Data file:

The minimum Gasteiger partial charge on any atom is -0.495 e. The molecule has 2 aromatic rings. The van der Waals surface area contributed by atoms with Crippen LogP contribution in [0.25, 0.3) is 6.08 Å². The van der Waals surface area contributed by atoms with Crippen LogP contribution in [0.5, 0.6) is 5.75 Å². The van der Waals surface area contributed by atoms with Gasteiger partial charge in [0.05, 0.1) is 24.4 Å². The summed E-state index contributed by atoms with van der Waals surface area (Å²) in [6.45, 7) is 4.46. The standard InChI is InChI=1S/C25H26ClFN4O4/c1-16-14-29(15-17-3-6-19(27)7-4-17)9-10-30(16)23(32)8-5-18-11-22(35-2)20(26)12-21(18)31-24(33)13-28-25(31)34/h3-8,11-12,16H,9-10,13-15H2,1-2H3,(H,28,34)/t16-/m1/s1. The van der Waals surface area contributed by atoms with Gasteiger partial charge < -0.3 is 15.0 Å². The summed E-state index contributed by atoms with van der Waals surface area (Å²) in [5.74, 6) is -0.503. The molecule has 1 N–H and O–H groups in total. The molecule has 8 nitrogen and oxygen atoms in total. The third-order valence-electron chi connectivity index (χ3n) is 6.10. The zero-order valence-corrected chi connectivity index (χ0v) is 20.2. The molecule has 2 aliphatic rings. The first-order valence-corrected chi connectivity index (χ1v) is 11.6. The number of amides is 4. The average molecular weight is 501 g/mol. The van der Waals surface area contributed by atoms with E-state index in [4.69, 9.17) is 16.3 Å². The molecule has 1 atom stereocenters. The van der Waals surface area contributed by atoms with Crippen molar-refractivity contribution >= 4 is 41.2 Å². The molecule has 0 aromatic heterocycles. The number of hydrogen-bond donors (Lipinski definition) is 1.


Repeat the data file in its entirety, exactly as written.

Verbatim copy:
The minimum Gasteiger partial charge on any atom is -0.495 e. The molecule has 2 aromatic rings. The van der Waals surface area contributed by atoms with Crippen LogP contribution in [0.25, 0.3) is 6.08 Å². The van der Waals surface area contributed by atoms with Crippen LogP contribution in [0.5, 0.6) is 5.75 Å². The van der Waals surface area contributed by atoms with Gasteiger partial charge in [0.05, 0.1) is 24.4 Å². The summed E-state index contributed by atoms with van der Waals surface area (Å²) in [6.45, 7) is 4.46. The standard InChI is InChI=1S/C25H26ClFN4O4/c1-16-14-29(15-17-3-6-19(27)7-4-17)9-10-30(16)23(32)8-5-18-11-22(35-2)20(26)12-21(18)31-24(33)13-28-25(31)34/h3-8,11-12,16H,9-10,13-15H2,1-2H3,(H,28,34)/t16-/m1/s1. The van der Waals surface area contributed by atoms with Gasteiger partial charge < -0.3 is 15.0 Å². The summed E-state index contributed by atoms with van der Waals surface area (Å²) in [5.74, 6) is -0.503. The molecule has 1 N–H and O–H groups in total. The molecule has 8 nitrogen and oxygen atoms in total. The third-order valence-electron chi connectivity index (χ3n) is 6.10. The zero-order valence-corrected chi connectivity index (χ0v) is 20.2. The molecule has 2 aliphatic rings. The first-order valence-corrected chi connectivity index (χ1v) is 11.6. The number of amides is 4. The average molecular weight is 501 g/mol. The van der Waals surface area contributed by atoms with E-state index in [4.69, 9.17) is 16.3 Å². The molecule has 1 atom stereocenters. The van der Waals surface area contributed by atoms with Crippen molar-refractivity contribution >= 4 is 41.2 Å². The molecule has 0 aromatic heterocycles. The number of hydrogen-bond donors (Lipinski definition) is 1.